Within the various threads of writing about current issues within learning, there appears to be a developing consensus that it is the quality of teaching and the learning that follows is key to success. That thread has been a backdrop to conversations which I have been able to have during Inclusion Mark assessment visits and a wide variety of lesson observations, seeking to understand school and personal views on how learners make progress during their time in the school. Aspects of these outcomes are explored in the Lesson Observations blog post, where teaching standards 6 and 5 are identified as significant to in-class decisions and potential learning progress.
A second post on AfL=teacher think, explores the assessment loop through the learning and teaching process.
- They need to know the subject at hand, which may be different for a graduate specialist in a Secondary school compared to a Primary generalist, responsible for a range of subjects, where some will be stronger than others.
- They will have ordered the curriculum into discrete themes, topics or programmes of study.
- They order and organise the coherence of their plans over a known timescale, ensure that classroom and the resources for learning support the learning proposed.
- They know their children, to varying degrees, depending on their contact through the week, but they are trained to understand learner development through the age range.
- Their plans seek to match the needs of the subject with the needs of the children, providing appropriate challenge to all abilities.
- They plan learning over a timescale to ensure a dynamic is established which fully engages learners, in and out of school, and assures the imparting of a particular body of knowledge.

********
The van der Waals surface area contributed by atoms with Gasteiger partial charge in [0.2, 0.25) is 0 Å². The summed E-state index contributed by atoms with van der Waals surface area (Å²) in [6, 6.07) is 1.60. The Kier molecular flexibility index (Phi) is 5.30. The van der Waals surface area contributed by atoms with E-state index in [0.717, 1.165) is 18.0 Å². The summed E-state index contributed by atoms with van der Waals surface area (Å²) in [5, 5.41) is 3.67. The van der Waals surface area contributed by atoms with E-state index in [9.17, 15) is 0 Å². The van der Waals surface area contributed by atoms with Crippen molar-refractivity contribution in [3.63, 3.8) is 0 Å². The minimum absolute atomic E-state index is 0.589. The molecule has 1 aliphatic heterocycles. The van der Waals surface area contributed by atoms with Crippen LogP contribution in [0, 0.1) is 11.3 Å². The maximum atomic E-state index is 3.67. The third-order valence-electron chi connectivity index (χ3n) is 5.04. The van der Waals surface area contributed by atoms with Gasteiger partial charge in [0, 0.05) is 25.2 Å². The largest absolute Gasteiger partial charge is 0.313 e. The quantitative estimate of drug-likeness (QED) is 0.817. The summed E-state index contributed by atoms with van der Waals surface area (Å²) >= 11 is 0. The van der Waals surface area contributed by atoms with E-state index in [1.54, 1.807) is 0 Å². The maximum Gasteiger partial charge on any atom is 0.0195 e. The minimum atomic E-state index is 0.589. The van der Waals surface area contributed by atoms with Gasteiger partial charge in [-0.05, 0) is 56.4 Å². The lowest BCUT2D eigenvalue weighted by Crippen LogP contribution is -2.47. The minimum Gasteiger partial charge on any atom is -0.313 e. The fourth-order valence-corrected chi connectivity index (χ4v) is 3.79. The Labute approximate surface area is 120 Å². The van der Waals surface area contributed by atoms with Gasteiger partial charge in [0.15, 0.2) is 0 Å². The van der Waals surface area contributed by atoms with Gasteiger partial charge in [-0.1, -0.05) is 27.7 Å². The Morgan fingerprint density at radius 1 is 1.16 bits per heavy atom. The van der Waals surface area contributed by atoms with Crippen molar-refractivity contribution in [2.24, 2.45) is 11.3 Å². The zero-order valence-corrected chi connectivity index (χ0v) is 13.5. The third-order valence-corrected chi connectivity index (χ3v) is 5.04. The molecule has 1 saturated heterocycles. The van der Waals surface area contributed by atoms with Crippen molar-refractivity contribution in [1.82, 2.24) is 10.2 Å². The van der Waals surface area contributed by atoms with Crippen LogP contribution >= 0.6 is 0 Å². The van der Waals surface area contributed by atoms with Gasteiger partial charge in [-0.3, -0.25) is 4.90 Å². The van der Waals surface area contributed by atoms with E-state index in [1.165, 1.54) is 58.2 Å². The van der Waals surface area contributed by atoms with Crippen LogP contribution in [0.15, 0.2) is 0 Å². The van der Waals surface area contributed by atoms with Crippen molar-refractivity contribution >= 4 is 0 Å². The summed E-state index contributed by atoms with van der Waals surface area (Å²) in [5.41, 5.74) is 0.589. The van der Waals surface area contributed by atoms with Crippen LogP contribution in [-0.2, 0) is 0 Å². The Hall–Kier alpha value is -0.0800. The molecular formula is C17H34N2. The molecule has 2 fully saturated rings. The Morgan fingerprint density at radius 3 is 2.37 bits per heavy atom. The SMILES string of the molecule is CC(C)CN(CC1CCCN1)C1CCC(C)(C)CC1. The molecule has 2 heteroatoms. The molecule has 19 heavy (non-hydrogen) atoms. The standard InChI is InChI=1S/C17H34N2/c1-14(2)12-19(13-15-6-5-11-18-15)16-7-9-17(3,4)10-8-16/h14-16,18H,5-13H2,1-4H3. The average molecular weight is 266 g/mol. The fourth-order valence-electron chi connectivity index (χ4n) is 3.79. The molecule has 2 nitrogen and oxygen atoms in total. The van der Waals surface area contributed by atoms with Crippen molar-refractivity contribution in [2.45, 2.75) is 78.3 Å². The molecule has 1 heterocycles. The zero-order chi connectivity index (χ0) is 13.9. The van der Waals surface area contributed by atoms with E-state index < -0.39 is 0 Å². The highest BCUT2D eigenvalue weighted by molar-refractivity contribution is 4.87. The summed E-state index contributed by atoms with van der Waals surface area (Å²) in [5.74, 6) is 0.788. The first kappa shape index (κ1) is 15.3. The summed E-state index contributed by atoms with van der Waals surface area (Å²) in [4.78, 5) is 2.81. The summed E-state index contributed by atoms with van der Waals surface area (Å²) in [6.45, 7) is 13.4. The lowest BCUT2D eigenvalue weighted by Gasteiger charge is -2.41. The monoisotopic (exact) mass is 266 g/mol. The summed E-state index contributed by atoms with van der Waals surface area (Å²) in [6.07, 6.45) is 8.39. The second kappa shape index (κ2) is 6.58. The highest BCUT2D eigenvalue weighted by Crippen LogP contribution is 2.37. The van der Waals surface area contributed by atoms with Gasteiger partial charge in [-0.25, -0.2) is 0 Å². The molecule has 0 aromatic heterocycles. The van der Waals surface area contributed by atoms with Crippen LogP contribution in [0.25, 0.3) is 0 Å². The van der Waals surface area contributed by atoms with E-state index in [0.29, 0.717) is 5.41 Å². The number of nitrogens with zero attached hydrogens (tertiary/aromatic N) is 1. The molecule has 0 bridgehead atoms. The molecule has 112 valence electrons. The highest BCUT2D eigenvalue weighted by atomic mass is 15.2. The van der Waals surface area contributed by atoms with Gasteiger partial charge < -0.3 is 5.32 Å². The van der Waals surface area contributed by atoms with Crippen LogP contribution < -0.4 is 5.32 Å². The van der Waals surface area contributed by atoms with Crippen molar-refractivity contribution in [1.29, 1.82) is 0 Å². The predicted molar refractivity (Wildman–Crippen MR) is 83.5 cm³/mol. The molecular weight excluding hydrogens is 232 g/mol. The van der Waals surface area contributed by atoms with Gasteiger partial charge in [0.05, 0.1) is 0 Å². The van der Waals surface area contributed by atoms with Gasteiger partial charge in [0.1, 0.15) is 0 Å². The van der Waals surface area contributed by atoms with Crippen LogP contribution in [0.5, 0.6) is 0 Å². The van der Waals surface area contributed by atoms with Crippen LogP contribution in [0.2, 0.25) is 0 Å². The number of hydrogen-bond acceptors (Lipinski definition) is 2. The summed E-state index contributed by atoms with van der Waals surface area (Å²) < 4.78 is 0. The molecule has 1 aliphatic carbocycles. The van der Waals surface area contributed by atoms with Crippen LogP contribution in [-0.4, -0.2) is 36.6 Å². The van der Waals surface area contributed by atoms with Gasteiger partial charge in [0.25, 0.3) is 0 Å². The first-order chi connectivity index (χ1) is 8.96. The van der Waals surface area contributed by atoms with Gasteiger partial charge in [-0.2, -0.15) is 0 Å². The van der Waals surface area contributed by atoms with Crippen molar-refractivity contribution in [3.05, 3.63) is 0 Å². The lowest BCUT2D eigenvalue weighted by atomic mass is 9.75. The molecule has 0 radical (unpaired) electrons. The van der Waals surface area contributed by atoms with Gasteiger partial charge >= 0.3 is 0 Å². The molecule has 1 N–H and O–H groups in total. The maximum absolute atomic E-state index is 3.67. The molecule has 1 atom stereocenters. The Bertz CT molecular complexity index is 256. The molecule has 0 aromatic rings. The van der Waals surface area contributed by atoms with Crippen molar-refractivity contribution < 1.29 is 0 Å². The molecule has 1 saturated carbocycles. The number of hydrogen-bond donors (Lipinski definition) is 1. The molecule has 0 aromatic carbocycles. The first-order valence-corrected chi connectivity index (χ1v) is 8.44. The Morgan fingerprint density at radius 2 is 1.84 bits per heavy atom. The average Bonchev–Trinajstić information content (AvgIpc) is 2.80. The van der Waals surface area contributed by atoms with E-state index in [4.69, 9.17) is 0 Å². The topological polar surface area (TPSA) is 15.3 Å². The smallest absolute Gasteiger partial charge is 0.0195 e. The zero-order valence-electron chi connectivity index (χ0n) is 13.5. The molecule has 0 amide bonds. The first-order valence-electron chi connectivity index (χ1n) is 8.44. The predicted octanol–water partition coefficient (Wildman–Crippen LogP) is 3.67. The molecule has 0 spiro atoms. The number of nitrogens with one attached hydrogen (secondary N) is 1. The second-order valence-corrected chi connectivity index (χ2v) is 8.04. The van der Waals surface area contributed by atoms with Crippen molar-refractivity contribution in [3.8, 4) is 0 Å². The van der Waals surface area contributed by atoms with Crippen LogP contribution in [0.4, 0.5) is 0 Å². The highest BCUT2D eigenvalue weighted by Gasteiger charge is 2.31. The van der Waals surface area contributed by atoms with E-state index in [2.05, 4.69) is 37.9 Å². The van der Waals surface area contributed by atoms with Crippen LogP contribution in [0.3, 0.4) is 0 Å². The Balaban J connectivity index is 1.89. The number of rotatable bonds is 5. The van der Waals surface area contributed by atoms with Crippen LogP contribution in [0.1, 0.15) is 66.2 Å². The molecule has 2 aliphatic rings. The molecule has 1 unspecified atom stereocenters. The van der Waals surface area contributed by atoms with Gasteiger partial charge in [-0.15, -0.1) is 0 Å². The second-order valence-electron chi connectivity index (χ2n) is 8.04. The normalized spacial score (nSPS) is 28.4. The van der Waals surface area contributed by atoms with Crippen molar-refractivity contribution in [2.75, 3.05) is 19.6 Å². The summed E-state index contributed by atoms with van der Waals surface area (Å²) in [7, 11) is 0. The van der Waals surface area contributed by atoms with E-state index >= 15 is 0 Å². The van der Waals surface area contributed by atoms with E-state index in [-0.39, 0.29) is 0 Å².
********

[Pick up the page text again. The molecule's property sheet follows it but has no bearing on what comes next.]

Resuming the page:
- They create tasks appropriate to the challenge, with an understanding of the subsequent developmental stages of the learning, so that by engaging with the learners while on task, they are able to guide and support their developing understanding.
- They ensure that any input gets across the essential information on which the lesson is to be founded, through a variety of means, which are enhanced by the availability of in-class ICT facilities.
- They ensure that behaviour allows learning to take place.
- They interact with outcomes, orally in class and in writing after the lesson, while marking books. They are constantly making judgements, on an individual, group or class level.
- They use the outcomes as new reference points against which to plan the next steps.
- And they add broader value to schools in many other ways………………….
- They undertake personal CPD that enhances their practice.
For NQTs, teachers new to a school or for developing teachers, all of whom are picking up a great deal of information very quickly, practice may still seem like a series of activities to be accomplished, each part separate, so having reduced impact on subsequent decisions. Working alongside PGCE ITE students, it is very clear that they are trying to put together the pieces so that they make sense. In this situation, it’s also possible for inexperienced teachers to seek to shortcut the thinking need, as time is pressured and to adopt methodologies from more experienced colleagues without fully understanding the processes behind them. This can lead to poor delivery, poor experience for learners and poor outcomes, which are then demotivating.